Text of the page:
Weeks in review – awesome twitter conversation

A snippet from buzzfeed on an impromptu twitter conversation started by a customer with Tesco Mobile, Yorkshire Tea and many others. It’s great to see the social media managers jump on this conversation so quickly and in such an engaging way.

So a customer tweeted this to Tesco Mobile.

So a customer tweeted this to Tesco Mobile.

No, I don’t really understand it either.

But Tesco Mobile replied in memorable fashion.

But Tesco Mobile replied in memorable fashion.

Twittering as a two way street

Grumpycat2This post marks the end of the marking period for my Rethinking Media subject. A huge thank you to everyone who participated to date with a shout out to Avril, Sarah and Sally for your thoughtful and though provoking comments on this blog. It had been an interesting couple of weeks building this blog and playing around with ideas for each post. I suspect that although this blog is a good start to build a community, it will take several months to build an audience beyond the classroom.

With that in mind, I’ll end with a post referencing Freakonomics podcast on whether Twitter is a two way street. Freakonomics’s twitter handle @freakonomics has to date 545,021 followers. Yet they don’t follow a single person on Twitter. This seems like a complete contradiction of how Twitter or  social media works, a bit of “I follow you, you follow me back” quid pro quo. Continue reading Twittering as a two way street

Sesame Street Hits ONE Billion Likes – Power of digital events

Thanks to Sarah of the Conversation by Design blog on this lovely little gem of the Count, counting all the way to one billion. Marking, Sesame Street’s historic place as the first non for profit Youtube channel to reach a billion. What’s remarkable about this is how illustrates the need to create digital events to celebrate digital milestones. Definitely not something that we’ve come across in previous media, where milestones are usually on the production of x years of TV, Radio etc rather than the number of people who are engaged with the media.

So is there a right and wrong way to celebrate milestone? This great blog post from Convince and Convert has a few pointers to share:

Milestone’s aren’t about you – they’re about your community.

Make your milestone about your fans by putting them in the spotlight, thanking them, and encouraging them to be part of the celebration.

Look to your fans for inspiration.

In lieu of crowdsourcing images, an effective way to validate your community is to produce content and hashtags aligned with how your company or brand plays a role in their lives. It will give your community something to rally around.

Goes to show that user generated content can be harnessed to create content as well as virality for a brand. This celebration of digital events is arguably unique to our emerging media.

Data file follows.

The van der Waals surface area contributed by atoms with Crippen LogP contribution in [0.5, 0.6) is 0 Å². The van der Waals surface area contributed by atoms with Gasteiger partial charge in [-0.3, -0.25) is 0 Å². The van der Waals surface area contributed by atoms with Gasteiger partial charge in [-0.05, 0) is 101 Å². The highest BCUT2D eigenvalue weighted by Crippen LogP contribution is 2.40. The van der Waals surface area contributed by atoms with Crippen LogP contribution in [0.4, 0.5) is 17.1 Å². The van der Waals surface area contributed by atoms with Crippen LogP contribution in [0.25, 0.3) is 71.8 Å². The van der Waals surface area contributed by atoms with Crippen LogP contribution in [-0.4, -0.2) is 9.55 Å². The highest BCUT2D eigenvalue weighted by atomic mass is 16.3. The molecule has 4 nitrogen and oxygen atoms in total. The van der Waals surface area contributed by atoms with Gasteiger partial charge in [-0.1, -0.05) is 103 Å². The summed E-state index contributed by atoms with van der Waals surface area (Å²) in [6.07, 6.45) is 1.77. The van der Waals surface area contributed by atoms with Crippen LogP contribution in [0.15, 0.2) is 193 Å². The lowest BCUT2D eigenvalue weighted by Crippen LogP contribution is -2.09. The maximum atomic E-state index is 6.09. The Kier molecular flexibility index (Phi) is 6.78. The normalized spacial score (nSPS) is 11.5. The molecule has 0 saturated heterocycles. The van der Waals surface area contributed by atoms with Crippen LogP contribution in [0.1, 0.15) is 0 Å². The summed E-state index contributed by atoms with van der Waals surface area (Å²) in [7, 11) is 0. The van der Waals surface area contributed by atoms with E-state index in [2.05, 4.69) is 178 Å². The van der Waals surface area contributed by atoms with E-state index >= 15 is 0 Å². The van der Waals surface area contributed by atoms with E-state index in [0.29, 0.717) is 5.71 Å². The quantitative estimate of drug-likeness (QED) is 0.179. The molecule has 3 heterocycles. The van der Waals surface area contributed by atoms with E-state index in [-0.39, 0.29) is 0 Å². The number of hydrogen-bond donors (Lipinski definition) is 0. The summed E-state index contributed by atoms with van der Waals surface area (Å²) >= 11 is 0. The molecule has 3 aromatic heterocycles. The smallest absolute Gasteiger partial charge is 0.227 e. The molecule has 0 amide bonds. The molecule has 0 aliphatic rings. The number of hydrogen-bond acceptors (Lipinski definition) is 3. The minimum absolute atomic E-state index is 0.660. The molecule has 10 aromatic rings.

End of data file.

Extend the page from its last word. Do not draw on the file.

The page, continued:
A Roman thumbs up to Kevin Rudd’s election campaign

Hail Caesar! We who are about to die salute you.

In Roman time, gladiators who were about fight to the death pleaded for their lives to the Emperor Claudius by uttering “Ave, Imperator, morituri te salutant” roughly translated to “Hail, emperor Caesar, we who are about to die salute you”. The Emperor then replied by first assessing the crowd’s reaction to their plea, before giving his own thumbs down; signifying for the swords to be put away or thumbs up signifying a kill.

Wait a moment…thumbs down is a good thing? Continue reading A Roman thumbs up to Kevin Rudd’s election campaign

And the vote is out

And so this is the world today #mediaprediction

Unless you slept through this entire weekend, you should be aware by now that Tonny Abbott is our new Prime Minister. What astounded me about this particular election was how blatant the media support had been for the Liberal party. The front cover from the Daily Telegraph the week before the election was incredibly telling about who the paper was betting on. It made me wonder, was the media picking up an existing sentiment or were they inflaming the public with their very pro Liberal stance. Thoughts?

Nailing 95 tweets to the proverbial church door

Pope announcement

According to legend, Martin Luther nailed his 95 theses to the door of All Saints Church in Wittenberg and thus sparked the Reformation. Although there are ongoing debates on whether this legend was based on fact, one point was undeniable; it was the printing press that helped to spread his message far and wide. In two weeks his theses were spread throughout Germany in a month his message had spread like wildfire across Europe.

In short, MartIn Luther’s theses had gone viral. Continue reading Nailing 95 tweets to the proverbial church door